If we are going to do that for remote learners, why not for all of the learners. What have I found by doing this, students are still getting the work done, they are better at communicating with me on struggles they are encountering, and some are tackling bigger projects because they know they will have time to finish it. I tell students that projects need to be submitted by the week before the end of the marking period so I have time to provide feedback and the students are very understanding. These middle school students work hard and get the work done at a reasonable time. It is only a couple of students that really need the extended time to complete the work.

Another great reason to give everyone extra time to submit work is that it removes the stigma some students might feel for asking for extra time or not turning something in on the due date. Everyone turns in their work at roughly the same time, but it is not weird for a student to need an extra class or two. Nobody thinks twice about it. That is the type of environment I want to create for my students. Nobody should feel bad about needing more time. Everyone should feel comfortable about the pace they learn. That is how we can ensure our students can be successful. 

I understand that due dates are tough to move away from and the culture of learning in your school might not allow for it across the board, but I encourage all of your to consider implementing in some way to support your students at home and in your classroom.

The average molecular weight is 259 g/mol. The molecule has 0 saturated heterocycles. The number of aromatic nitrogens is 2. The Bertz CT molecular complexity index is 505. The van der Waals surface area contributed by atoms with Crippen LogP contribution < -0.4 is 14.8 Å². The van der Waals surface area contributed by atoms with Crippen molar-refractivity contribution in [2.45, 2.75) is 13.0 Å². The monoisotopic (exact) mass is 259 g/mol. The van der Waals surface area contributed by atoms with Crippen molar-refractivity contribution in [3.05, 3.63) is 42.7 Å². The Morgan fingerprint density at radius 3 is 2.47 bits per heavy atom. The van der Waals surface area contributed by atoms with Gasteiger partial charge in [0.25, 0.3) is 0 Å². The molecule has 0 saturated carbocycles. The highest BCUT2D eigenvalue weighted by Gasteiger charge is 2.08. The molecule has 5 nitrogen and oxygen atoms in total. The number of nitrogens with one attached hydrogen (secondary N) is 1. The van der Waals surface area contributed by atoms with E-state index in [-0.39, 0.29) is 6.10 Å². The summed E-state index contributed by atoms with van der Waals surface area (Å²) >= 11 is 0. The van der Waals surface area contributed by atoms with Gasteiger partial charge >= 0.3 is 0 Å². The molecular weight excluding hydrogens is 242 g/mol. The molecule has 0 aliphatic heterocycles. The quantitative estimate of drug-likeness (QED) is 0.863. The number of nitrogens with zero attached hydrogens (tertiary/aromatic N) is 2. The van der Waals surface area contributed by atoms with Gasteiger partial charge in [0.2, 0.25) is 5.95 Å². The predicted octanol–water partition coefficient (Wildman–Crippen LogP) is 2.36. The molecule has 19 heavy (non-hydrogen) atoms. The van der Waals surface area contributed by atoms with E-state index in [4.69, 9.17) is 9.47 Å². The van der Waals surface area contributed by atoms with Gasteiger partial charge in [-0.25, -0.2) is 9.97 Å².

Hugs and High Fives, 


Saturday, October 10, 2020

#WorldMentalHealthDay - Teacher Thoughts

Today is world Mental Health Day. It seemed fitting that I would ease back into social media today. I stepped away for about 3 weeks because there was too much going on all over my life and I just didn’t need to see the dumpster fire of the world in one more spot. 

I am teaching face to face with students who are joining remotely. It is a high anxiety situation. Not because of the fear of contracting Covid-19, but of not being the best teacher I can be in these circumstances. I have always taken pride in putting my best effort in to any problems at school and not letting things get in my way of providing the best educational experiences possible for students, but there are times I will fail and I still, after 15 years, still let it get the best of me. Trying to turn a design class into something that works in person and remotely has been tough and every obstacle has caused me stress and anxiety. I am better off than I was 3 weeks ago and I think it is a combination of things that made it possible. 

1. Supportive Admin and Staff

I cannot stress enough how important a supportive staff and administrative team can be in helping teachers cope with anxiety. I don’t think I’d be teaching in another environment if it were not for their hard work, attitude, and empathy. As things got tough, they were there to offer support and, sometimes, problem solve. As teachers, we cannot be left to fend for ourselves. I have friends that are dealing with serious vacuums in their leadership and it is causing more issues than can be shared. My heart breaks for them. 

2. Stepping Away